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Teen Accused Of Killing His Own Mom Escaped Juvenile Facility Only To Be Recaptured At A McDonald's
Ike Souzer, 15, is currently in the middle of a murder trial in juvenile court for allegedly killing his mother, Barbra Scheuer-Souzer, two years ago.
A 15-year-old boy who has been charged with killing his mother managed to escape a Southern California juvenile facility but was recaptured on Friday.
A "very good lead" led authorities to a McDonald's restaurant in Anaheim, where Ike Souzer was taken peacefully into custody on Friday night, Orange County Sheriff's Capt. Mike Peters said. The teenager was given medical treatment for puncture wounds on his leg that might have come from his escape, Peters said.
He escaped the Orange County Juvenile Hall after somehow getting onto a roof and then jumping a perimeter fence just after midnight Friday, said Steve Sentman, chief probation officer for the county.
Jail staff spotted Souzer on the roof, then turned on a facility-wide alarm and called the sheriff's office, he said.
Peters said deputies were "very quick" to respond, but Souzer was able to elude capture.
The sheriff's office released surveillance footage showing Souzer tending to an apparent wound on his leg shortly after escaping and then walking seemingly casually away from the facility. The 6-foot, 200-pound teen was wearing red pants and a white shirt.
Dozens of law enforcement personnel, including FBI agents and federal marshals, searched for the boy.
Sentman said it was the first escape from the 434-bed facility in at least two decades and that an investigation is underway into how it happened.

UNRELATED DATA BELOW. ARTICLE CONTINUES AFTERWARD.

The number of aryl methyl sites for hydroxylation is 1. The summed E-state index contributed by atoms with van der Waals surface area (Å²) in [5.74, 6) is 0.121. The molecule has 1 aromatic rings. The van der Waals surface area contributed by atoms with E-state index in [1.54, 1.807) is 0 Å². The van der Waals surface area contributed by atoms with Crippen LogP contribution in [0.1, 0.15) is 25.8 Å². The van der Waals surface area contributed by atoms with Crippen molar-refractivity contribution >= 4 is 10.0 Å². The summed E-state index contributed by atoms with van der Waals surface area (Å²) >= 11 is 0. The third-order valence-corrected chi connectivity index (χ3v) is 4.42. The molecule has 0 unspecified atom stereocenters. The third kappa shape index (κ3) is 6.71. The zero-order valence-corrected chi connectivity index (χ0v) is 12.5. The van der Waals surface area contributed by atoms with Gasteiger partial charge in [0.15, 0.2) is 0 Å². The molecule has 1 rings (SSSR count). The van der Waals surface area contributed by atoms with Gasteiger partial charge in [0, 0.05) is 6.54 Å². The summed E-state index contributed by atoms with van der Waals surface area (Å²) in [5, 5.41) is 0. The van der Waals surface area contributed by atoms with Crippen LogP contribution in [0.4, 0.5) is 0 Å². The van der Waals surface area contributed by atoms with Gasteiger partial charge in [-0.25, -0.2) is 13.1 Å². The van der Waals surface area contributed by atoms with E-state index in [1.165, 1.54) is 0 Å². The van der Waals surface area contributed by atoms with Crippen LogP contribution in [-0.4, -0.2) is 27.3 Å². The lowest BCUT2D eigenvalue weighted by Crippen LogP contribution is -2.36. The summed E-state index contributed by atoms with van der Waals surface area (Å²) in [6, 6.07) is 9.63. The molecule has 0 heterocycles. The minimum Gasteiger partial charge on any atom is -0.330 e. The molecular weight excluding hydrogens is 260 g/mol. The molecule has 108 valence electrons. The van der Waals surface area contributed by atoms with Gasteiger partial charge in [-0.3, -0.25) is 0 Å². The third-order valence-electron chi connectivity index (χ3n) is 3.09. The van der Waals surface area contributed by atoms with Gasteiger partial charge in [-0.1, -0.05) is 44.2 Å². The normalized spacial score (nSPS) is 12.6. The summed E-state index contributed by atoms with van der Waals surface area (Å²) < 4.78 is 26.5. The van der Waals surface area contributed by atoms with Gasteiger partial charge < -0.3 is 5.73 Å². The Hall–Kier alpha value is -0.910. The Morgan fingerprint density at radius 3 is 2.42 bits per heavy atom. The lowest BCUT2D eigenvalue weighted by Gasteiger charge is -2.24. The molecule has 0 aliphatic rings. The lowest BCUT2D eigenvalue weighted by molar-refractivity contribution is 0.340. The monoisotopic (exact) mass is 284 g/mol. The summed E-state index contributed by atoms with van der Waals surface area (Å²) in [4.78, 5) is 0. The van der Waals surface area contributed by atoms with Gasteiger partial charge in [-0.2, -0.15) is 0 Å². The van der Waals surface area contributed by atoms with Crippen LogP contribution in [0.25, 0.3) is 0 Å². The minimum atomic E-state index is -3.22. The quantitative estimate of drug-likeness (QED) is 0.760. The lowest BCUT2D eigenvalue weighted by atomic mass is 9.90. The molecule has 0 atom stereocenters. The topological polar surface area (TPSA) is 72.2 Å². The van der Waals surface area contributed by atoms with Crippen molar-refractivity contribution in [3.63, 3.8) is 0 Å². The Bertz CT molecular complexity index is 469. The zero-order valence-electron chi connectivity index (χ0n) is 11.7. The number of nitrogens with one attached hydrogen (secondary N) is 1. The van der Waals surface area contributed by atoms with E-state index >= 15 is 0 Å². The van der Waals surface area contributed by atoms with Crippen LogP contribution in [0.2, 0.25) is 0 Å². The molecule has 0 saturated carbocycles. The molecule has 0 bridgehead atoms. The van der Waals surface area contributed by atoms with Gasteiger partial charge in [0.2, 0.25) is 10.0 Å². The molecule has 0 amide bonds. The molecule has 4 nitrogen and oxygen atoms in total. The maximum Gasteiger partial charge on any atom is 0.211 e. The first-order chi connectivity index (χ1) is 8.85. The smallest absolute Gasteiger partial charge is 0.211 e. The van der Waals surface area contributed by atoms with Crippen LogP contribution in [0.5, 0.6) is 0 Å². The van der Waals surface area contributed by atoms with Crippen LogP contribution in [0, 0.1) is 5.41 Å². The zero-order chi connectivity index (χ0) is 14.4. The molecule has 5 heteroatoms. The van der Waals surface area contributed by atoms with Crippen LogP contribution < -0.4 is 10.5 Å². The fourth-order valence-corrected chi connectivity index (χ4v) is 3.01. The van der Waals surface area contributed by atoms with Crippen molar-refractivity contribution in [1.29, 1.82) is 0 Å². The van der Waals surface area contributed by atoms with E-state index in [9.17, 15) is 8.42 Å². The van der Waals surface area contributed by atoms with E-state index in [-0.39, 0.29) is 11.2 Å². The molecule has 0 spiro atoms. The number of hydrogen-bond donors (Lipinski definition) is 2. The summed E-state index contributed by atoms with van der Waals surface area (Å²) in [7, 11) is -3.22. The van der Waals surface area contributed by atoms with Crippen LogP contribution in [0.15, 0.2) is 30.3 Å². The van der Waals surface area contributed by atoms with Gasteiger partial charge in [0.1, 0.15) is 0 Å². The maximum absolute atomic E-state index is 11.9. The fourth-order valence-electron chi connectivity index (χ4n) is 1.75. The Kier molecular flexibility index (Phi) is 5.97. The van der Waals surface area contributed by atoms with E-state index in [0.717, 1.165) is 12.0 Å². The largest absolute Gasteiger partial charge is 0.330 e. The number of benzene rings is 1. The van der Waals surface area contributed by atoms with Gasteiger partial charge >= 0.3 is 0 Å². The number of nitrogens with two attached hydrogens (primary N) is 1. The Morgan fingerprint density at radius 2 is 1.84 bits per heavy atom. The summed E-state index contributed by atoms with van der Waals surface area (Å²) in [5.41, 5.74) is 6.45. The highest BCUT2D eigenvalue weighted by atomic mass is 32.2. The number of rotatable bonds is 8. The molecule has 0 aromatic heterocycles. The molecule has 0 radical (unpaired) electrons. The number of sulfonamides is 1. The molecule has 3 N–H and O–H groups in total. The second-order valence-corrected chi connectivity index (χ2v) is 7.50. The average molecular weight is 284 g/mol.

Souzer has been in custody since he was 13, when he was arrested on suspicion of fatally stabbing his mother, 48-year-old Barbra Scheuer-Souzer. His escape came in the middle of Souzer's trial on a murder charge in juvenile court, said Kimberly Edds, a spokeswoman for the district attorney's office.
Souzer's public defender, David Hammond, didn't immediately respond to a request for comment late Friday.
A Gofundme page for Scheuer-Souzer says she was so good at helping her son with autism that she went back to school to help others with the condition and was about to graduate from the University of California, Los Angeles.
"Through her unconditional love and commitment, she helped her son go from non-verbal to verbal status," according to the page. "Her whole goal was to help her son and the autistic community by giving back and serving the needs of others."
Scheuer-Souzer had three other grown children and three grandchildren.